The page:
yes, it is very easy today, so I had done a great part of it within 7 mins, and the rest took another 7 or so – good time for me.

    #3 CG Rishikesh – I too thought booth initially. Not a great clue, in any case. Off topic, but I don’t have a cell (mobile) phone, so I do use phone boxes occasionally – surely I am not the last to do so?

  7. mhl says:

    Sorry, Ciaran – it’s obviously entirely my own fault, I’m just annoyed with myself that I so often forget to check the calendar!

  8. Gaufrid says:

    Re comments # 4, 5 & 7.

    It is actually my fault because I had intended to notify all Guardian bloggers of a change to the rotation system last week but it appears that I had a ‘senior’ moment and forgot to do so.

    My apologies to Mhl for his wasted time and effort.

  9. liz says:

    I liked MONTE CARLO and OPIATE too. Easy, but enjoyable.

  10. Neil says:

    Agree about some dodgy definitions but (12a) “FIDDLESTICKS” is often found in old-time Appalachian music where the fiddler puts his bow aside and fingers the strings whilst another musician plays on them with two lightweight sticks, and that fits the clue perfectly. I wonder if Rufus knows about this though?

  11. Geoff says:

    Light but tasty. Enjoyed this one a lot more than many Rufus crosswords because the clues were more varied – not such a surfeit of cd and dd types. Not that there is ever much wrong with Rufus’s clues as such: always simple and elegant.

  12. C. G. Rishikesh says:

    Any opinions on Ciaran’s comment on our getting AS from ‘when’?

    I think this thing has been used by other setters as well, so we had better resolve the issue.

    I must confess that the first time I came across this use, I was a little surprised. But later I reconciled myself to it.

    Bradford’s lists ‘as’ under ‘when’.

    Chambers has ‘when’ as one of the meanings under ‘as’.

  13. smutchin says:

    Rishi – “as” and “when” both mean something like “at that time”. You could also equate either with “while”.

  14. JimboNWUK says:

    To C. G. Rishikesh…. having recently returned from Goa, I can confirm that there are still plenty of phone boxes, mainly used by tourists bcause it is cheaper than by mobile. Having said that, ‘er indoors rang our bank (First Direct) only to be told by the shop bloke that the time was spinning faster than the prices at the petrol pumps…. it seems that the call was being routed Goa -> UK -> Indian Call Centre -> UK -> Goa thus incurring 4 x the inter-operator charges.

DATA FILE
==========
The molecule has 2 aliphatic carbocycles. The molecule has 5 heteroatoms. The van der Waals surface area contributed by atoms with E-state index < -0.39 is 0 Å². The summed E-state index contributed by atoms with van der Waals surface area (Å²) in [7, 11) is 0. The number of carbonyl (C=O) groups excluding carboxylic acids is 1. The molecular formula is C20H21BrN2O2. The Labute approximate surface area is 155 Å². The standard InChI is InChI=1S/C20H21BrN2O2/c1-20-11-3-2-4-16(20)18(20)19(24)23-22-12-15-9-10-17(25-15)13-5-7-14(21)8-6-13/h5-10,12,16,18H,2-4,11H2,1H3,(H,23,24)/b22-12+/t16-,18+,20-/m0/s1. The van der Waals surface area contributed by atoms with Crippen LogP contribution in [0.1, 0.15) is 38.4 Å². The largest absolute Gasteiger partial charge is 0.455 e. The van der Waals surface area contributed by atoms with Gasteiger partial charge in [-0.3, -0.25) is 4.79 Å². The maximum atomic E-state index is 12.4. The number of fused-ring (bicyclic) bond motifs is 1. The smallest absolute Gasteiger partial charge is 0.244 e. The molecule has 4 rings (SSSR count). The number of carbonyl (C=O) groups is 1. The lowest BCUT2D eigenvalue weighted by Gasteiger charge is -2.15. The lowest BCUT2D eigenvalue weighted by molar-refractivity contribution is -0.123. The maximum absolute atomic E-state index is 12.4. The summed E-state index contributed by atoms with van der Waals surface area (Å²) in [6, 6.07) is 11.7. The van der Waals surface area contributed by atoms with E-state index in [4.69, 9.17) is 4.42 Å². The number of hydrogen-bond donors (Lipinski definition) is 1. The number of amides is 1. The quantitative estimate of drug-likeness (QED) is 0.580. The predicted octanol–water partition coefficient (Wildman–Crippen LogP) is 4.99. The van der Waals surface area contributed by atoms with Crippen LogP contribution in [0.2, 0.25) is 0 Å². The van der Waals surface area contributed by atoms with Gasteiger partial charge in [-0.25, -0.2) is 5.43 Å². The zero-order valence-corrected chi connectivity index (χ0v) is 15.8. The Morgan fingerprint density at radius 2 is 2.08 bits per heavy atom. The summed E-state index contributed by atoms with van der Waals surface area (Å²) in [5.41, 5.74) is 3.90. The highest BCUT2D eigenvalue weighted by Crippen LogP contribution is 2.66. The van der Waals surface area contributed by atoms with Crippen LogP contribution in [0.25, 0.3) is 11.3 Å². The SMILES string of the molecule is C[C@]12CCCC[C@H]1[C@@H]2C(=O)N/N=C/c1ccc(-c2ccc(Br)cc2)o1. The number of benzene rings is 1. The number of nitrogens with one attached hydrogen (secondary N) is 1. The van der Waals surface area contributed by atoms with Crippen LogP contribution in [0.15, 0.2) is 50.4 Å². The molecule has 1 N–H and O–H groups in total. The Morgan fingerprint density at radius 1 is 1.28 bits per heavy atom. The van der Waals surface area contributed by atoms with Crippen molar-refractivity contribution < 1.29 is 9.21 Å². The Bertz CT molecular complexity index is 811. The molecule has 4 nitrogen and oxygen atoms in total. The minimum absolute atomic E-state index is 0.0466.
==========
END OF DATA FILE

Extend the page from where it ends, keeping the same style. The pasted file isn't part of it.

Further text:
TO get back oon-topic, I thought FIDDLESTICKS was fine but have still to see a decent rationale for NEGLIGEE. Also the last one I filled in, 25D, what has ‘soveriegn to do with it? (I put PEGS)

  15. Gaufrid says:

    25d sovereign = pound (sterling) = L (or £)

  16. petero says:

    “As I was going to St. Ives”… it’s one of those close calls which dictionaries tend to sanction, but one has the feeling there is a slight shade of difference.
    The last time I tried to use a phone booth, near Carlyle, it turned out to be acting as a greenhouse for a fine crop of stinging nettles.

  17. Derek Lazenby says:

    Same comments as above.

    I got stuck on one. I’d got all the way to LOSES ?E?R? and couldn’t see it for looking! I have no idea why I should go quite so brain dead on something quite so obvious. But common though the phrase is, I hardly ever use it in the romantic sense, so maybe that is why. Perhaps I should wallow in some Mills and Boon for a while? Yuck, maybe not!

  18. sidey says:

    Who still use phone boxes?

    In the UK, drug dealers.

    Sorry, anyway, nice Monday puzzle after a hard weekend’s solving.

  19. ray says:

    I thought 25d was REGS – abbreviated ‘regulations’, which are often quoted to support something, and the R from the rex/regina abbreviation.

  20. muck says:

    24dn: D(IS)C. The Quick today has Direct Current as one of the answers. Probably a coincidence.

  21. Barnaby Page says:

    One quibble with this generally pleasing crossword: what are the words “Name for” adding to 10ac? Wouldn’t the clue work just as well reading “Stones, when placed round an entrance”?